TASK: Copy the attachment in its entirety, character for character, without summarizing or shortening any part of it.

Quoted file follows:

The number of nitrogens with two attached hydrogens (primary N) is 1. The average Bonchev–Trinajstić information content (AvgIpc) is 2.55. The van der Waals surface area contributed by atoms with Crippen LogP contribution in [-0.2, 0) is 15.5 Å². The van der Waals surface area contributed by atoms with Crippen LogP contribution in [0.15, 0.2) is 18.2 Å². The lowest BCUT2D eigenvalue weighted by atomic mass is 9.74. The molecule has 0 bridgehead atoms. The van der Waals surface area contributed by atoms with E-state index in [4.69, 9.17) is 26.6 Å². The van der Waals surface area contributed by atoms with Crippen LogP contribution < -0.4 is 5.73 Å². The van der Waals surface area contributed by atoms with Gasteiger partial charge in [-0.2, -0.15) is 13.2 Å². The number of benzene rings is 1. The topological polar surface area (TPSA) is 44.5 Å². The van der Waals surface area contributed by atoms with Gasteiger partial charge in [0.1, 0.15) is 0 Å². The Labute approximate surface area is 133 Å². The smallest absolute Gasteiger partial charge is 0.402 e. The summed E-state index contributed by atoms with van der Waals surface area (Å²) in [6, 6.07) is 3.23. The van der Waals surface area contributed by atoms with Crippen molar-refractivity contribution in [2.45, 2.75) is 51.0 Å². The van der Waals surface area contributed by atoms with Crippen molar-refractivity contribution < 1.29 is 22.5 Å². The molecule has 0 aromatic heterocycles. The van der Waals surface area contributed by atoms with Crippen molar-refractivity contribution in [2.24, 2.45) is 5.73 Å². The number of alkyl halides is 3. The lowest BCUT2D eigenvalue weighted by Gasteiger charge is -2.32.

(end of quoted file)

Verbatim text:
The number of nitrogens with two attached hydrogens (primary N) is 1. The average Bonchev–Trinajstić information content (AvgIpc) is 2.55. The van der Waals surface area contributed by atoms with Crippen LogP contribution in [-0.2, 0) is 15.5 Å². The van der Waals surface area contributed by atoms with Crippen LogP contribution in [0.15, 0.2) is 18.2 Å². The lowest BCUT2D eigenvalue weighted by atomic mass is 9.74. The molecule has 0 bridgehead atoms. The van der Waals surface area contributed by atoms with E-state index in [4.69, 9.17) is 26.6 Å². The van der Waals surface area contributed by atoms with Crippen LogP contribution < -0.4 is 5.73 Å². The van der Waals surface area contributed by atoms with Gasteiger partial charge in [-0.2, -0.15) is 13.2 Å². The number of benzene rings is 1. The topological polar surface area (TPSA) is 44.5 Å². The van der Waals surface area contributed by atoms with Gasteiger partial charge in [0.1, 0.15) is 0 Å². The Labute approximate surface area is 133 Å². The smallest absolute Gasteiger partial charge is 0.402 e. The summed E-state index contributed by atoms with van der Waals surface area (Å²) in [6, 6.07) is 3.23. The van der Waals surface area contributed by atoms with Crippen molar-refractivity contribution in [2.45, 2.75) is 51.0 Å². The van der Waals surface area contributed by atoms with Crippen molar-refractivity contribution < 1.29 is 22.5 Å². The molecule has 0 aromatic heterocycles. The van der Waals surface area contributed by atoms with Crippen molar-refractivity contribution in [2.24, 2.45) is 5.73 Å². The number of alkyl halides is 3. The lowest BCUT2D eigenvalue weighted by Gasteiger charge is -2.32.